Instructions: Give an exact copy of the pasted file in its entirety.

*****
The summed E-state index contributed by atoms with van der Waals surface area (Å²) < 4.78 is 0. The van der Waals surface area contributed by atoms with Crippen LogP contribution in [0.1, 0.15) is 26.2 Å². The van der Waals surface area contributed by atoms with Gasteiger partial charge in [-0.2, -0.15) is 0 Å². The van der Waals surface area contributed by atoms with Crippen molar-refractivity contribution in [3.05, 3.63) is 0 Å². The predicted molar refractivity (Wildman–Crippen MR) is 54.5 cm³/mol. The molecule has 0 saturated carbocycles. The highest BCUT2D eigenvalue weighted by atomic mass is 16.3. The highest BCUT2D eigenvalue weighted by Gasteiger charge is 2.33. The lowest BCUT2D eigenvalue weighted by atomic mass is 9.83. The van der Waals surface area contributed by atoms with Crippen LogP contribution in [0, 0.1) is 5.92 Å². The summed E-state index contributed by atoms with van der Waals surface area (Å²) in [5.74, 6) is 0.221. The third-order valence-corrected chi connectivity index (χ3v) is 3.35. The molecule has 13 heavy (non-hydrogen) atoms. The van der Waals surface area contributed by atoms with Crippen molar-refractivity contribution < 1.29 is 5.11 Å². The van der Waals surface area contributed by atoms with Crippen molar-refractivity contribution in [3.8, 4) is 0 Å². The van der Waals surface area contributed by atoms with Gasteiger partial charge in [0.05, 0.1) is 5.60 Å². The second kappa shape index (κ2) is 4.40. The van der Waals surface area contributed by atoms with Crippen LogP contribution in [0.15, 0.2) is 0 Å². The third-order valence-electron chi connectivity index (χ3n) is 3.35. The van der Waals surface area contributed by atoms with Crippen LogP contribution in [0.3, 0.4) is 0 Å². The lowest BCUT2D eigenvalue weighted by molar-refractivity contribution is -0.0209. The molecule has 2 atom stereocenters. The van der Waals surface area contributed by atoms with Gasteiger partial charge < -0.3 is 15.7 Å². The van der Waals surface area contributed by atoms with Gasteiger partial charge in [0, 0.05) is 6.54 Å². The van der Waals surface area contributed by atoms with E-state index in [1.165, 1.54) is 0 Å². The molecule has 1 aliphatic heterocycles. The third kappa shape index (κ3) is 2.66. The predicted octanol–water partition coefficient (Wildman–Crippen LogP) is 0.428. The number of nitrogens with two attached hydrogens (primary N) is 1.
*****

The summed E-state index contributed by atoms with van der Waals surface area (Å²) < 4.78 is 0. The van der Waals surface area contributed by atoms with Crippen LogP contribution in [0.1, 0.15) is 26.2 Å². The van der Waals surface area contributed by atoms with Gasteiger partial charge in [-0.2, -0.15) is 0 Å². The van der Waals surface area contributed by atoms with Crippen molar-refractivity contribution in [3.05, 3.63) is 0 Å². The predicted molar refractivity (Wildman–Crippen MR) is 54.5 cm³/mol. The molecule has 0 saturated carbocycles. The highest BCUT2D eigenvalue weighted by atomic mass is 16.3. The highest BCUT2D eigenvalue weighted by Gasteiger charge is 2.33. The lowest BCUT2D eigenvalue weighted by atomic mass is 9.83. The van der Waals surface area contributed by atoms with Crippen LogP contribution in [0, 0.1) is 5.92 Å². The summed E-state index contributed by atoms with van der Waals surface area (Å²) in [5.74, 6) is 0.221. The third-order valence-corrected chi connectivity index (χ3v) is 3.35. The molecule has 13 heavy (non-hydrogen) atoms. The van der Waals surface area contributed by atoms with Crippen molar-refractivity contribution < 1.29 is 5.11 Å². The van der Waals surface area contributed by atoms with Crippen molar-refractivity contribution in [3.8, 4) is 0 Å². The van der Waals surface area contributed by atoms with Gasteiger partial charge in [0.05, 0.1) is 5.60 Å². The second kappa shape index (κ2) is 4.40. The van der Waals surface area contributed by atoms with Crippen LogP contribution in [0.15, 0.2) is 0 Å². The third-order valence-electron chi connectivity index (χ3n) is 3.35. The van der Waals surface area contributed by atoms with Crippen LogP contribution in [0.3, 0.4) is 0 Å². The lowest BCUT2D eigenvalue weighted by molar-refractivity contribution is -0.0209. The molecule has 2 atom stereocenters. The van der Waals surface area contributed by atoms with Gasteiger partial charge < -0.3 is 15.7 Å². The van der Waals surface area contributed by atoms with Gasteiger partial charge in [0, 0.05) is 6.54 Å². The van der Waals surface area contributed by atoms with E-state index in [1.165, 1.54) is 0 Å². The molecule has 1 aliphatic heterocycles. The third kappa shape index (κ3) is 2.66. The predicted octanol–water partition coefficient (Wildman–Crippen LogP) is 0.428. The number of nitrogens with two attached hydrogens (primary N) is 1.